Aaron’s Top 10 Favorite TV Characters of 2011

Over the last few years, the TV landscape has seen a tremendous emergence of serialized dramas and comedies, along with premium cable channels that focus intently on original programming. A lot of interesting characters have passed our way on the small screen. Here are some of my favorites from shows that aired in the past year.

I’m routinely amazed at the quality of the characters we have in TV shows nowadays. After countless episodes of getting to know them, we end up growing with our favorite characters. Movies have to produce, define, and say farewell to their characters in usually less than two hours. TV shows, on the other hand, have the advantage of running for hours on end, intricately building their characterization piece by piece.

This isn’t an all-time greatest TV characters list. Simply, it’s a list of my favorite characters on television right now. They’re characters from both dramas and comedies. Characters that I’ve grown to love. Characters that make watching television worth the time investment.

Dexter Morgan, ‘Dexter’

We’ve Dexter go through quite a few personal changes over the years. One of the deeper characters on television, Dexter fights daily with his murderous inclinations. He’s learned to curb his appetite to kill by using his father’s strict code. Basically, he’s only allowed to kill those who kill.

Dexter’s inner monologue is full of poignant, often hilarious gems of sardonic wisdom:

“I’ve never had much use for the concept of Hell, but if Hell exists, I’m in it.”

“In our most paranoid moments, we fear that everyone is talking about us. That’s become my reality.”

“Here I am, paradox personified. Taking life, creating life.”

“I suppose killing someone with my bare hands in a men’s room was my way of working through the anger stage.”

Now in the show’s sixth season, Dexter is faced with a real possibility of his code becoming obsolete. Dark forces, personified by his killer brother Brian, are starting to wage a war with his mind. Can Dexter hold out? Can he stick to his code, or will the anonymity he’s worked so hard for vanish in a moment of carelessness? That’s what makes Dexter such an interesting character. His psyche is always evolving, and his inner monologue lets us in on how it’s all happening.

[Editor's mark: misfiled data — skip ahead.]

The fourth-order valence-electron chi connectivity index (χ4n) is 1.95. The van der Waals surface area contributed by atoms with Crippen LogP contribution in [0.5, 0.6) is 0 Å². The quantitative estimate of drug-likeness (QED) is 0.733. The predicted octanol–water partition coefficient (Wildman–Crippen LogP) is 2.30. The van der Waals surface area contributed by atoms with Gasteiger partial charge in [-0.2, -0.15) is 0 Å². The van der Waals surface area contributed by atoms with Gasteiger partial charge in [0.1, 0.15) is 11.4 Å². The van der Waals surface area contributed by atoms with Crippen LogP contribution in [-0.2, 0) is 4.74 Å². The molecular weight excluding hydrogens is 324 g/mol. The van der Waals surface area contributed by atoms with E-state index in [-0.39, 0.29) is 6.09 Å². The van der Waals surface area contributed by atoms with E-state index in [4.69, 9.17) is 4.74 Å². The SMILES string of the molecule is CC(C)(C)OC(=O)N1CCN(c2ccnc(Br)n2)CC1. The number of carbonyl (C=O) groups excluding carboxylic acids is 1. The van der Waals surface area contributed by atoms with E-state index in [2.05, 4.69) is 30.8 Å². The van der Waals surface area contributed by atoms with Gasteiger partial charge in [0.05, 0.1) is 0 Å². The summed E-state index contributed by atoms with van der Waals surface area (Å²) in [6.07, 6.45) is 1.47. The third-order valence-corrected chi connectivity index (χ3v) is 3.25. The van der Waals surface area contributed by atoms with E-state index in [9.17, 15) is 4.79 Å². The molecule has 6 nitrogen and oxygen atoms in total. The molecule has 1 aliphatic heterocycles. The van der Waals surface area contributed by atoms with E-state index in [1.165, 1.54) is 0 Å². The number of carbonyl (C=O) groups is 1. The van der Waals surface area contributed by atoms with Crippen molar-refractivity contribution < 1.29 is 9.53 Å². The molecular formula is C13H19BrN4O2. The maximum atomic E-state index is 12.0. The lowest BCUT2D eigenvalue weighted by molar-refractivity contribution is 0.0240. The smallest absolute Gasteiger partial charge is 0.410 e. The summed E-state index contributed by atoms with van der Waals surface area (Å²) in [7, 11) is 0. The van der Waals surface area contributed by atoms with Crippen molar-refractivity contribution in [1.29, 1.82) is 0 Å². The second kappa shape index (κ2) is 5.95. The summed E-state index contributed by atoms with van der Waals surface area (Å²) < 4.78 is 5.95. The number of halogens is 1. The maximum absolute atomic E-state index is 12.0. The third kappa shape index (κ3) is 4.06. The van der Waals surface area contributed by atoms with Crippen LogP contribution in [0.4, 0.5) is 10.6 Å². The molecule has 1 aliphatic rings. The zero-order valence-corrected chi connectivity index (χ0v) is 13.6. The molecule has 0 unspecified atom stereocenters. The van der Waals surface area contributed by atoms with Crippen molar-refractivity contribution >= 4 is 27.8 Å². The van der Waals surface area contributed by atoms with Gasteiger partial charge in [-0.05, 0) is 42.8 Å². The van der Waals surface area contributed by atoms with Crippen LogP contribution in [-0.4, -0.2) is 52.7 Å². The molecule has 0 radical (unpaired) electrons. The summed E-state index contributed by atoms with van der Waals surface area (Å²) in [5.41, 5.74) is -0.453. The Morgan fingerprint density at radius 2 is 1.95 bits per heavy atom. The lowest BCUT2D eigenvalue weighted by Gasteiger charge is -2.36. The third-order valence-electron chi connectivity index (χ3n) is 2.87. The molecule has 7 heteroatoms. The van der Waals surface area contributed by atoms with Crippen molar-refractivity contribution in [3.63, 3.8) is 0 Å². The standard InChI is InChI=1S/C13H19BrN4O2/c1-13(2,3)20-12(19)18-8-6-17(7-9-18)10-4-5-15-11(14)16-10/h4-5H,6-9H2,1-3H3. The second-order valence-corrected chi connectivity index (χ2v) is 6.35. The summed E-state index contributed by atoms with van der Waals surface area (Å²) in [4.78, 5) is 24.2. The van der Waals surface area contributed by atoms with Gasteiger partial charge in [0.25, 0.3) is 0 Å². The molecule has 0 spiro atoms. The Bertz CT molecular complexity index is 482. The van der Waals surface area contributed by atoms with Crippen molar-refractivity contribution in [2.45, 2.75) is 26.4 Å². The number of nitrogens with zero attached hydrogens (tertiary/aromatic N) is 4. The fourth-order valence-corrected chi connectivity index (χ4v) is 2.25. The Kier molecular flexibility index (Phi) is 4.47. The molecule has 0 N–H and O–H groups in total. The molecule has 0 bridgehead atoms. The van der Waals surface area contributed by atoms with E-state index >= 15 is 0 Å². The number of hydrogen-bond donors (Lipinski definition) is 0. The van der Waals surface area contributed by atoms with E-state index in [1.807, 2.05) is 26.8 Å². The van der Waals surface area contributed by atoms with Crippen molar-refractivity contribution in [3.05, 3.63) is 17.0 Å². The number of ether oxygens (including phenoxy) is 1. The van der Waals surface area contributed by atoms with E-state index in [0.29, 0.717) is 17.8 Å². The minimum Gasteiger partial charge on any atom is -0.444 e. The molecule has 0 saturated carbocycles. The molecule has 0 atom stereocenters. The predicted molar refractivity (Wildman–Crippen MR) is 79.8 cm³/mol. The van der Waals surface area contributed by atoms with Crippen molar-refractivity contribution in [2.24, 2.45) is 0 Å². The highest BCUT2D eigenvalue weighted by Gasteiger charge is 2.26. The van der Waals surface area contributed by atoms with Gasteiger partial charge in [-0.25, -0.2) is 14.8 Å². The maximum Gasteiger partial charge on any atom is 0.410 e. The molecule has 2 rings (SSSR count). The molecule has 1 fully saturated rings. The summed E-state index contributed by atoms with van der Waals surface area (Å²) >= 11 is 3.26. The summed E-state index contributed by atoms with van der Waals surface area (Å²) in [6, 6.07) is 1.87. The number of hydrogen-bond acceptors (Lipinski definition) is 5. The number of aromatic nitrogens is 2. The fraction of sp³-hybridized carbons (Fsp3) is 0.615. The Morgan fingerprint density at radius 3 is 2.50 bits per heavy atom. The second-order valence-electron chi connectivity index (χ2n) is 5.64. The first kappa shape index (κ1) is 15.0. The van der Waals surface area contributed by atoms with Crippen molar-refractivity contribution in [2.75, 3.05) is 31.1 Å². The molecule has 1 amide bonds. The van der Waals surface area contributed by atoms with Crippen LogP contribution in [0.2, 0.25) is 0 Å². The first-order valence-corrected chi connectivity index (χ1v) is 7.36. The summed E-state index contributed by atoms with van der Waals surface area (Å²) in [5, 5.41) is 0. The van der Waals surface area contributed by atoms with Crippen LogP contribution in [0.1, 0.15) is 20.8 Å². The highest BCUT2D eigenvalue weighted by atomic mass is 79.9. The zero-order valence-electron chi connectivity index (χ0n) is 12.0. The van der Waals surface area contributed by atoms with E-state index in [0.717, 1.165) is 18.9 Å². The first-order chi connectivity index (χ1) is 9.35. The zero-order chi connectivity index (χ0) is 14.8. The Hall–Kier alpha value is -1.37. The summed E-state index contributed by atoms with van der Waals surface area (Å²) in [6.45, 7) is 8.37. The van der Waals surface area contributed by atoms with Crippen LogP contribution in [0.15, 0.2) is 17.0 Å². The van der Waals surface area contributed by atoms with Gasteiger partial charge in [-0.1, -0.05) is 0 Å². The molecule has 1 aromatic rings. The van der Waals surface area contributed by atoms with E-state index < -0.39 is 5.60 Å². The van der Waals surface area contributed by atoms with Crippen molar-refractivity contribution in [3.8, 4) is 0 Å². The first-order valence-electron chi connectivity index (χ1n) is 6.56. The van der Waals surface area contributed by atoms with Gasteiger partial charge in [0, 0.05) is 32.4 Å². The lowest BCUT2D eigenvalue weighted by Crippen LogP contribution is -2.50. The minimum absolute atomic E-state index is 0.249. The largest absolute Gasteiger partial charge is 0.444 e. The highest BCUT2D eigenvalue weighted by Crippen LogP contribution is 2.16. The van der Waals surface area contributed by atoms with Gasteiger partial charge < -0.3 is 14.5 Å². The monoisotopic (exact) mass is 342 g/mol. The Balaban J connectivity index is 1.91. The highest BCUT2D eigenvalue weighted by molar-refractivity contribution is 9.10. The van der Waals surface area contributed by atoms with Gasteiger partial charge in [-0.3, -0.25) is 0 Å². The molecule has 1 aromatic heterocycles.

Carrie Mathison, ‘Homeland’

There is no one, and I mean no one, on television as crazy as Carrie Mathison. So, let me get this straight: This CIA analyst, who takes anti-psychotics, is our last best hope between us and the terrorists looking to launch another major attack on the U.S.? Now I’m really scared.

Carrie isn’t your normal female lead. She’s belligerent, nonsensical and completely insane. We’re left in the dark too, as we try our hardest to understand the reasoning behind her actions. Rational thought rarely enters her head. When she’s not kicking ass at being the best CIA analyst out there, she’s self-destructing at a local bar, trying to pick up a one night stand, or worse, trying to bed the very same guy she’s investigating. What’s even more peculiar is that we’re never made privy to her real intentions, or even allowed to know if she has any to begin with. Does she like sleeping with the guy she thinks is a hardened terrorist? Or is she doing it all for the job? Or, the third and most likely option, is she just completely bonkers? I like the third option.

None of this changes the fact that she’s an interesting female lead, one played perfectly by Claire Danes, a woman who already looks like she has a hint of crazy going on in there somewhere. ‘Homeland’ really is a treat, but most of its success is directly connected to how much of a nutcase Carrie Mathison can and will be.

Luke Dunphy, ‘Modern Family’

Luke is perhaps the most underrated character on ‘Modern Family’. While it’s almost impossible to pick a favorite out of the eclectic bunch of characters on that show, I’ll take the kid who jumps around on a trampoline with a box on his head and no pants any day. Phil comes in a close second, because he’s essentially an adult version of Luke. My favorite Luke moment happened during the earthquake episode, where Claire got stuck in the bathroom with the plumber. Luke slides a cookie sheet full of liquid under the door and then says, “I brought you some soda, but I couldn’t find any straws, so you’ll have to drink it like cats.” Oh Luke, you always make me laugh.

Burt Chance, ‘Raising Hope’

I fear for the future of ‘Raising Hope’. Whenever TV’s top comedies are discussed, I never hear anyone mention this show. Still, it manages to deliver the laughs every week, thanks in part to Burt. If you first saw him in ‘Burn Notice’ as the maniacal spy Simon Escher, you wouldn’t guess that actor Garret Dillahunt could pull off a character like Burt. Truthfully, it threw me for a loop the first time I saw him playing a naïve pool cleaner with a childlike sense of wonder. He pulls it off perfectly, though. Burt is probably the most lovable character on television. There’s just no way you could hate the guy.